After trying and failing to get my 80-year-old father-in-law's Singtel TV service to work last month, I called their hotline for help.
I learned from my conversation with the Singtel staff member that Singtel had called my father-in-law in December regarding his Singtel TV contract, and they had agreed a new contract over the phone. My father-in-law was told that he would save money with this new contract.
I ended up needing to write down the details of the new contract as the staff member explained it over the phone, and found that the total amount was $1,739, double what my father-in-law would have had to pay under his previous contract.
When I pointed this out to the Singtel staff member, he told me that my father-in-law would need to call and cancel three additional channels, and exchange his recordable set-top box for a non-recordable set-top box, immediately after six months, in order to enjoy the savings.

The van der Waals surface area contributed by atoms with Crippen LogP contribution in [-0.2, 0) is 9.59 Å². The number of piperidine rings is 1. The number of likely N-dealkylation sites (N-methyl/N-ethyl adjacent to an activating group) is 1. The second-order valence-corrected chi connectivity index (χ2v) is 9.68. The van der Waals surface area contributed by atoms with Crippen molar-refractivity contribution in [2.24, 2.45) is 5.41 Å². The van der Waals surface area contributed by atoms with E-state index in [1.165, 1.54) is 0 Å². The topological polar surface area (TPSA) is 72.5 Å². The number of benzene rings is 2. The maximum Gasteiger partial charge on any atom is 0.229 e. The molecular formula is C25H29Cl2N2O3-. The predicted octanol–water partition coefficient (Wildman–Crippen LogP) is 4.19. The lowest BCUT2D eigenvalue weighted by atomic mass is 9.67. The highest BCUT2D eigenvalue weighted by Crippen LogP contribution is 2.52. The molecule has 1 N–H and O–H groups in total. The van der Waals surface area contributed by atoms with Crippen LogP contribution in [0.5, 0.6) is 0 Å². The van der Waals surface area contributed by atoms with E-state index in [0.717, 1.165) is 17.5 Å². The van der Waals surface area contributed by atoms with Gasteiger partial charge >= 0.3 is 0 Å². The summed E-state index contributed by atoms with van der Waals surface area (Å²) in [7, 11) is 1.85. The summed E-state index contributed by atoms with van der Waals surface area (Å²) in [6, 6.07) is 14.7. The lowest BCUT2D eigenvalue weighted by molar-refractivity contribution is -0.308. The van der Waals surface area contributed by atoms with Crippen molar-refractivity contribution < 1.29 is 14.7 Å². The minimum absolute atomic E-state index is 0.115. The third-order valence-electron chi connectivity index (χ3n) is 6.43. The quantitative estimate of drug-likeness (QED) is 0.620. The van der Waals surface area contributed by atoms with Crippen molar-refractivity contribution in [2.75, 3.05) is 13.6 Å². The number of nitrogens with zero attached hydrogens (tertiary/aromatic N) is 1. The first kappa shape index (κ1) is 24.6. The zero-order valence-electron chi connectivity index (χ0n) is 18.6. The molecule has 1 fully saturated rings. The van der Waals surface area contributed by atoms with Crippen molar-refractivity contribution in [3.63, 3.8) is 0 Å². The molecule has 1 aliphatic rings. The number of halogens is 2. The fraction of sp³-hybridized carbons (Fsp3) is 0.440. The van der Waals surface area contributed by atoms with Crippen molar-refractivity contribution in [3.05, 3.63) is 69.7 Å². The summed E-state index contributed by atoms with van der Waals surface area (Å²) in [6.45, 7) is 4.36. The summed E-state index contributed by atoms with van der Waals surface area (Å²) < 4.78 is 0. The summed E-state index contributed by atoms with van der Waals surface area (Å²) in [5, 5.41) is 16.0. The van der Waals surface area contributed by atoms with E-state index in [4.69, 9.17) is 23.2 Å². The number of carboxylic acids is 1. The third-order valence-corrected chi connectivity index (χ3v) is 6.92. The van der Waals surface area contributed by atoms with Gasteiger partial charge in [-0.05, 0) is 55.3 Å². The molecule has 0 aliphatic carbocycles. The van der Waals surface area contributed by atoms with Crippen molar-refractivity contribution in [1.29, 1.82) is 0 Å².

Taking those into account, I found that my father-in-law would be able to save about $44.80 with the 2-year contract.
While this can be read as a well-intentioned gesture on Singtel's part to save a customer a mere $1.90 a month, I see it instead as an unethical attempt to take advantage of an elderly customer.
First, I think it unnecessary to offer the three additional channels and recordable set-top box at extra cost without fully understanding the customer's needs.
Second, even a younger customer like me may forget to call back after six months to cancel the three additional channels, let alone an elderly customer like my father-in-law.
And the elderly customer also has to dismantle the recordable set-top box, take it to Singtel to have it exchanged, then bring the new non-recordable box home and set it up. Not many elderly customers can do this on their own.
The authorities should look into the use of such unethical sales tactics over the phone.
Kwek Joo Kwang